When a complex is activated by some event which resonates with it, it steps in to assist or protect the ego self-image, leading to a decrease in the higher functions of consciousness and to a tendency for the complex itself to take over the ego identity. One can be playing innocently with her toddler one moment, and instantly shift into a highly capable adult ego identity when an emergency occurs. Some complexes are not well integrated into waking consciousness, however, and are related to the hidden shadow instead. They may be more demanding when activated, and attempt to invade and usurp the conscious ego identity. They are even capable of “possessing” the individual, in Jung’s terminology.[5]

Conclusion

There's a lot to learn from Jung's unique incorporation of hypnotherapy. If you'd like to remain subscribed to this series and not miss an update, simply input your email in the top right (if you are viewing this on your computer) or the end of this post (if you are reading this on your mobile phone). By subscribing, you can insure you won't miss a single update on this series.

Of course, if you'd like to follow in his footsteps and incorporate hypnotherapy into your own practice, we have a training and certification course for that. Just click the banner below to download the course guide.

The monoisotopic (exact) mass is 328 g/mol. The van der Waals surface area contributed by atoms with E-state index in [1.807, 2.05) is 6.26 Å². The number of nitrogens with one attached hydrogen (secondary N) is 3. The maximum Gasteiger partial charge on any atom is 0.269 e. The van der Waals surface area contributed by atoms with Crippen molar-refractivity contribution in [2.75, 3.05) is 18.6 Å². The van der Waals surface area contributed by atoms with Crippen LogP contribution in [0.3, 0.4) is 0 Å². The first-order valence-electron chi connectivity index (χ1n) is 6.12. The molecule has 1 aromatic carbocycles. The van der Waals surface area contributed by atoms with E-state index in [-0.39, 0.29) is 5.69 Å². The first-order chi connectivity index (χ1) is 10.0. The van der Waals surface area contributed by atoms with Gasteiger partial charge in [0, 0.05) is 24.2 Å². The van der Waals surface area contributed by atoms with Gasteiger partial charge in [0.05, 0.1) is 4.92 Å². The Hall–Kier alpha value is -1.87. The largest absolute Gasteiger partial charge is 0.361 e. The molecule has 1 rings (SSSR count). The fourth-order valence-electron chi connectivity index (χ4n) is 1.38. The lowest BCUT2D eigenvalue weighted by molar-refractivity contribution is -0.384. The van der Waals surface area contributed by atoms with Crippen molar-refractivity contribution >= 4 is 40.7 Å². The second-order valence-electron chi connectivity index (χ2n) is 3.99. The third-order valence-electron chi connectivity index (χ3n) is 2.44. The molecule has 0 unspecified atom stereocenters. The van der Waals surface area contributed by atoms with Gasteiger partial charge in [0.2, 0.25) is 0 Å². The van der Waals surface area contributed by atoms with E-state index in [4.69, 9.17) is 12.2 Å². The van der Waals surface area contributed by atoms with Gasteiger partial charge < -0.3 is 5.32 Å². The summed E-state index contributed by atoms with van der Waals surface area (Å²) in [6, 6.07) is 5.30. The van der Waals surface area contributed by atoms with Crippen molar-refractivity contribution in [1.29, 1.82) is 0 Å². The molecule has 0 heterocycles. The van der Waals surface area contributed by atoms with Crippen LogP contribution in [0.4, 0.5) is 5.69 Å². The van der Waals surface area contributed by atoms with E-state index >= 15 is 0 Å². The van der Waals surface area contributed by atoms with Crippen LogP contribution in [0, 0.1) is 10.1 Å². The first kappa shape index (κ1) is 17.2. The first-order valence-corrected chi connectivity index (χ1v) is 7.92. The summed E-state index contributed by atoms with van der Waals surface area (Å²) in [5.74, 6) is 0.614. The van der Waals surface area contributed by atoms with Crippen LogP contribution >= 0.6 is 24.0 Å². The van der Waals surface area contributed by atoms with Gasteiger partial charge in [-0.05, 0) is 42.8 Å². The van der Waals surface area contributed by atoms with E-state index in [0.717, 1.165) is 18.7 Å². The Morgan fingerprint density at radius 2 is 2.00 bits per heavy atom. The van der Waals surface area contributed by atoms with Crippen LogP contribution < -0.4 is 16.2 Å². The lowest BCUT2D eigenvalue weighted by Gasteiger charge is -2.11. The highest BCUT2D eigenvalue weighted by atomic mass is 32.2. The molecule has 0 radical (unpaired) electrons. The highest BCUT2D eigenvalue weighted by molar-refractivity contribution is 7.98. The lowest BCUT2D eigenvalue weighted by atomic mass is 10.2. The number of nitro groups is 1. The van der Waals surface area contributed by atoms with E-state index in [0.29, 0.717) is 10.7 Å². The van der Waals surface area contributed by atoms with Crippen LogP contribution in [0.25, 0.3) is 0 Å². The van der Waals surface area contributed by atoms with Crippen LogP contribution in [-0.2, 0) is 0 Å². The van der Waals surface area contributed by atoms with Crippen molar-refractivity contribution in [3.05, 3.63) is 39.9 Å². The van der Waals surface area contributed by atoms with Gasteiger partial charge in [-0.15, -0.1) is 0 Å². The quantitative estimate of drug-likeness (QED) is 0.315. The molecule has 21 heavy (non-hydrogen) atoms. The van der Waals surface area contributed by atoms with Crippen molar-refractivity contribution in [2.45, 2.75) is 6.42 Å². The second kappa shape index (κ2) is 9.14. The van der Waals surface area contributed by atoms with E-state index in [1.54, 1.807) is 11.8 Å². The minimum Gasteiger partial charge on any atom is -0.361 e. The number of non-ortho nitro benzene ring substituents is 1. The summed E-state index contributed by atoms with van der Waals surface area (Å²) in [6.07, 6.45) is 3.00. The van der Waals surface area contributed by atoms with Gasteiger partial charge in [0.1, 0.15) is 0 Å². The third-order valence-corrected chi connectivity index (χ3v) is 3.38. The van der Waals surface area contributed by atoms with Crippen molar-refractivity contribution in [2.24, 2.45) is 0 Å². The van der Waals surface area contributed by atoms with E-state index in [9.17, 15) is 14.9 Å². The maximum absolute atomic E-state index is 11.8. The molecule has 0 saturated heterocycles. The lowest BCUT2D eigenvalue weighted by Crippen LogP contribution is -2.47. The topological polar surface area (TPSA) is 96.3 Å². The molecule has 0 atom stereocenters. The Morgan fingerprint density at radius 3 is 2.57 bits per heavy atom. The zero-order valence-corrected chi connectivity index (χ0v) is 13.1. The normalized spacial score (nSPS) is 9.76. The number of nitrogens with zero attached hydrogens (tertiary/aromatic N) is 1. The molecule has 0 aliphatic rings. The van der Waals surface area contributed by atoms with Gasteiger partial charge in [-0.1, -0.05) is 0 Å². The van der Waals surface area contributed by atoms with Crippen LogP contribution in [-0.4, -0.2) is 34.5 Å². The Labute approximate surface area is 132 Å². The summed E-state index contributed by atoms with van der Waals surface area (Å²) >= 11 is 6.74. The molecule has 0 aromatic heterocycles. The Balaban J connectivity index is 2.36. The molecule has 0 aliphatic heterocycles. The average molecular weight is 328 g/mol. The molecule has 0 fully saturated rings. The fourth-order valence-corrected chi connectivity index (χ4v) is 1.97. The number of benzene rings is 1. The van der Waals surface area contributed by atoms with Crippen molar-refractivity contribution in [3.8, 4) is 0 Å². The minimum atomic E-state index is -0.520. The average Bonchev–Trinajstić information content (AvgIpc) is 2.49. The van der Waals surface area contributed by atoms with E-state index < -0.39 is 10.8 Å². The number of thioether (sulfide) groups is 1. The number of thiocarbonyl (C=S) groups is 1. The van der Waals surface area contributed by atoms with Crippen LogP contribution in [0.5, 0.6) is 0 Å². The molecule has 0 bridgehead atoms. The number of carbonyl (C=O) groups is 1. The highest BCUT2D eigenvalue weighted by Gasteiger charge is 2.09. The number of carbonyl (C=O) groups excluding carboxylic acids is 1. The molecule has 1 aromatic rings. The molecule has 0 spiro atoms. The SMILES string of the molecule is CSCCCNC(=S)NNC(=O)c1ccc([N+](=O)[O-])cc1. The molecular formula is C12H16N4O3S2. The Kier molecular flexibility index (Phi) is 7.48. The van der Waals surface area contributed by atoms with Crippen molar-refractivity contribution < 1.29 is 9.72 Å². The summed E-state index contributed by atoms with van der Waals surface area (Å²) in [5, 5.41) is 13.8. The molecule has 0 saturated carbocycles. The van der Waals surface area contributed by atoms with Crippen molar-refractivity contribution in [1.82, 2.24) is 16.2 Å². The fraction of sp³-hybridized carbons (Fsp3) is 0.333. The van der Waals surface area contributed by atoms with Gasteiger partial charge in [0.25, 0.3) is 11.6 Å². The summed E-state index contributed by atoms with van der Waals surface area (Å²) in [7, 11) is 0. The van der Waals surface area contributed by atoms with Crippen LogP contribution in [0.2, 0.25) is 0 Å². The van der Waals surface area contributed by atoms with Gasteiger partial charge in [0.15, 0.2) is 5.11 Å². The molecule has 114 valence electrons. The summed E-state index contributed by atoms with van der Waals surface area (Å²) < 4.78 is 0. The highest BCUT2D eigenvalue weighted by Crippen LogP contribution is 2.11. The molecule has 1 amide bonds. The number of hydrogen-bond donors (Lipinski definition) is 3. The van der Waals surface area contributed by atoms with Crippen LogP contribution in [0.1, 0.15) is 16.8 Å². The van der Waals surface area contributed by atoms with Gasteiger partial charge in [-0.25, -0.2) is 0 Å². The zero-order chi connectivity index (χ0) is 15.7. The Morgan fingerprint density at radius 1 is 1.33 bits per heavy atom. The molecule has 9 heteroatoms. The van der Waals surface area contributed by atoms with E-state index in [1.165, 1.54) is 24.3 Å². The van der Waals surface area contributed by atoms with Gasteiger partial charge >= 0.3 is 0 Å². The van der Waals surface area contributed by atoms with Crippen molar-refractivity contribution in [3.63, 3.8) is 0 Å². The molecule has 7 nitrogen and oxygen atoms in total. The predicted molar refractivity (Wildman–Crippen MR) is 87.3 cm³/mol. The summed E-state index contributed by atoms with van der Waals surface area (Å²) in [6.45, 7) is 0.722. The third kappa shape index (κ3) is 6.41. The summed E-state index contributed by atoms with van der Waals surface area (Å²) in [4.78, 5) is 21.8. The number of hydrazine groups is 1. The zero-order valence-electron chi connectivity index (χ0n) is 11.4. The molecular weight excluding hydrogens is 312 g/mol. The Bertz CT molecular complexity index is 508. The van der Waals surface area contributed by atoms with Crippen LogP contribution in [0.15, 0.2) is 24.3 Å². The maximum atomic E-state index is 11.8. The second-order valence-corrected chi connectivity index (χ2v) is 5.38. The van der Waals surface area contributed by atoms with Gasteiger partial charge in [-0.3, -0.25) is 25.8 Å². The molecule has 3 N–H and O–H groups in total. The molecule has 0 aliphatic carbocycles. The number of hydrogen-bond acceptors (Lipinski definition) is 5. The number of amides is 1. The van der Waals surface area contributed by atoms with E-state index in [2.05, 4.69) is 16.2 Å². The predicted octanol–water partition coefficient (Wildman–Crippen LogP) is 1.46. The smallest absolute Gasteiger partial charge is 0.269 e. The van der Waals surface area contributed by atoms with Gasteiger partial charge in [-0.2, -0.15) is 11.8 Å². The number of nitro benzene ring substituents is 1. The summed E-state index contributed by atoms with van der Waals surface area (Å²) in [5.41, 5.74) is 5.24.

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References

[1] von Franz, M. L., & Hillman, J. (1971). Lectures on Jung’s Typology. Zurich: Spring Publications.

[2] Hartman, D., & Zimberoff, D. (2003). Ego states in Heart-Centered therapies. Journal of Heart-Centered Therapies, 6(1), 47-92. 

[3] Perry, J. W. (1970). Emotions and Object Relations. The Journal of Analytical Psychology, 15(1), 1-12. 

[4] Hall, J. A. (1989). Hypnosis: A Jungian Perspective. New York: The Guilford Press.

[5] Hartman, D., & Zimberoff, D. (2012). A trauma-weakened ego goes seeking a bodyguard. Journal of Heart-Centered Therapies, 15(1), 27-71.

Topics: Jung